Official Website of the Supreme Court of ROC Taiwan Law Resources The Judicial Yuan The Ministry of Justice Taipei District Prosecutors Office Legislative Yuan Executive Yuan
District Courts (Taiwan)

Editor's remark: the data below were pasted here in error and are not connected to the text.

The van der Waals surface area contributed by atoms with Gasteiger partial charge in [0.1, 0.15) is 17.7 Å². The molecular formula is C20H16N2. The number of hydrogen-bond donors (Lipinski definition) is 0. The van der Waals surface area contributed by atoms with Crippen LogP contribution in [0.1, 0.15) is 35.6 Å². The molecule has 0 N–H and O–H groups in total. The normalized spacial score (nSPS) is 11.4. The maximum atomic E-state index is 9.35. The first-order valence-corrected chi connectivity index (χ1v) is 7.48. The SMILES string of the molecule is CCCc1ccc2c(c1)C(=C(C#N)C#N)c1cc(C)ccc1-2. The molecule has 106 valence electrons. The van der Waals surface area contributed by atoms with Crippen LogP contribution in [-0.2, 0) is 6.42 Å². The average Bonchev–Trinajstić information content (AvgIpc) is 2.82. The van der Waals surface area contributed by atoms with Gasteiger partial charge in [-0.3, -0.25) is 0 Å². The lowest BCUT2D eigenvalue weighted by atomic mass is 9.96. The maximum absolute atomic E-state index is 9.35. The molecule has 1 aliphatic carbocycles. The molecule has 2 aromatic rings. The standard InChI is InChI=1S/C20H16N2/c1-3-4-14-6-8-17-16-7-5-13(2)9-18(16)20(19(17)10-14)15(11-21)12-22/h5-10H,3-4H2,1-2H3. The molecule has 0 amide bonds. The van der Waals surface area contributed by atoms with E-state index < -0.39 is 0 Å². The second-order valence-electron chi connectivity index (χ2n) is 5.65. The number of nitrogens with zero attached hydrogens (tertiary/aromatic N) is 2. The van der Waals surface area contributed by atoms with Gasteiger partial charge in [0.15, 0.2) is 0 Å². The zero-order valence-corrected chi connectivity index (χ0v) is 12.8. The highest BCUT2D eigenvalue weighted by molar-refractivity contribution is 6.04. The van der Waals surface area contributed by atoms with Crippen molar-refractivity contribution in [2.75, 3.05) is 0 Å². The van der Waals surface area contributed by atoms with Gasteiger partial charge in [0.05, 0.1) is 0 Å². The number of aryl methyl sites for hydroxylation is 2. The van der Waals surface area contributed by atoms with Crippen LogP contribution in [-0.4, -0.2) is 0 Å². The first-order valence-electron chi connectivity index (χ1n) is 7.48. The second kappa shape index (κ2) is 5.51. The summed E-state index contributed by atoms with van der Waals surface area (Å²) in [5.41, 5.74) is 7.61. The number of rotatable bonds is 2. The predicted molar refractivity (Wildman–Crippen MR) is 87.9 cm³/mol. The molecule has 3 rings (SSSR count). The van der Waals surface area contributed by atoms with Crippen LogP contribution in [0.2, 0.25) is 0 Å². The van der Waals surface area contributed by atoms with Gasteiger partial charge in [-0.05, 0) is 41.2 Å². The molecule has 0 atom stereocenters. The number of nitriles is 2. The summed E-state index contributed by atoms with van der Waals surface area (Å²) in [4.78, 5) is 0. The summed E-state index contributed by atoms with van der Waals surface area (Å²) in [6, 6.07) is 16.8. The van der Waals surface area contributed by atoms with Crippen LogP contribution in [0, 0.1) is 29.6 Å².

The District Courts are the ordinary trial courts of general jurisdiction under the law of Taiwan. There are 22 district courts under the jurisdiction of the Republic of China. District courts were first established in Taiwan in 1896; the jurisdiction of the district courts changed several times in the Japanese era. There were five district courts in Taiwan as of 1945, the end of the Japanese rule, when the courts were incorporated into the Republic of China court system. Note that the Empire of Japan was granted extraterritoriality in China from late 19th century until World War II. During this time, Taihoku District Court handled the trial cases regarding Japanese citizens in the Chinese provinces of Fujian and Yunnan. After World War II, more district courts were established as the population growth; the newest district court, Ciaotou District Court, was established in September 2016 in Kaohsiung. This makes the total count of district courts in Taiwan to 22. There are 20 district courts under the jurisdiction of the Taiwan High Court and 2 district courts under the jurisdiction of the Fuchien High Court.